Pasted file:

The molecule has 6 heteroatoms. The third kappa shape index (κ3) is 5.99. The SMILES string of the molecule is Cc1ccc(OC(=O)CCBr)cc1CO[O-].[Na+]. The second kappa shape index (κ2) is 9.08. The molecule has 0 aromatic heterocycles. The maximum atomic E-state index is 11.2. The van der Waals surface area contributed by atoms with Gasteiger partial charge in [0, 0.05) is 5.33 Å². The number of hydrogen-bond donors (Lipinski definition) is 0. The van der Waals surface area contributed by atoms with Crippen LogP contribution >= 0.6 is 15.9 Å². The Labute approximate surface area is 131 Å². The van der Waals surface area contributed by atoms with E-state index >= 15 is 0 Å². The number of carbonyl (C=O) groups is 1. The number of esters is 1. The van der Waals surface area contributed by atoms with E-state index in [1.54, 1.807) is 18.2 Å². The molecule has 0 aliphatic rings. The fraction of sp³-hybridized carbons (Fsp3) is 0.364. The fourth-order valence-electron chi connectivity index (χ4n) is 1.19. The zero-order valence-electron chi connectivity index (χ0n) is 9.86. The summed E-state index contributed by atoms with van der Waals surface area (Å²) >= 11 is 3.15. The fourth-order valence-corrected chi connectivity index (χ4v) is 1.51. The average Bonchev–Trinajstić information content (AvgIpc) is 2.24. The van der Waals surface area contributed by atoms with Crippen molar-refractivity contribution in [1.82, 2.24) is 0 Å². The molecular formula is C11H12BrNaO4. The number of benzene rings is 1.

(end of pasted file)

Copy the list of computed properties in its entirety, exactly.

The molecule has 6 heteroatoms. The third kappa shape index (κ3) is 5.99. The SMILES string of the molecule is Cc1ccc(OC(=O)CCBr)cc1CO[O-].[Na+]. The second kappa shape index (κ2) is 9.08. The molecule has 0 aromatic heterocycles. The maximum atomic E-state index is 11.2. The van der Waals surface area contributed by atoms with Gasteiger partial charge in [0, 0.05) is 5.33 Å². The number of hydrogen-bond donors (Lipinski definition) is 0. The van der Waals surface area contributed by atoms with Crippen LogP contribution >= 0.6 is 15.9 Å². The Labute approximate surface area is 131 Å². The van der Waals surface area contributed by atoms with E-state index >= 15 is 0 Å². The number of carbonyl (C=O) groups is 1. The number of esters is 1. The van der Waals surface area contributed by atoms with E-state index in [1.54, 1.807) is 18.2 Å². The molecule has 0 aliphatic rings. The fraction of sp³-hybridized carbons (Fsp3) is 0.364. The fourth-order valence-electron chi connectivity index (χ4n) is 1.19. The zero-order valence-electron chi connectivity index (χ0n) is 9.86. The summed E-state index contributed by atoms with van der Waals surface area (Å²) >= 11 is 3.15. The fourth-order valence-corrected chi connectivity index (χ4v) is 1.51. The average Bonchev–Trinajstić information content (AvgIpc) is 2.24. The van der Waals surface area contributed by atoms with Crippen molar-refractivity contribution in [1.82, 2.24) is 0 Å². The molecular formula is C11H12BrNaO4. The number of benzene rings is 1.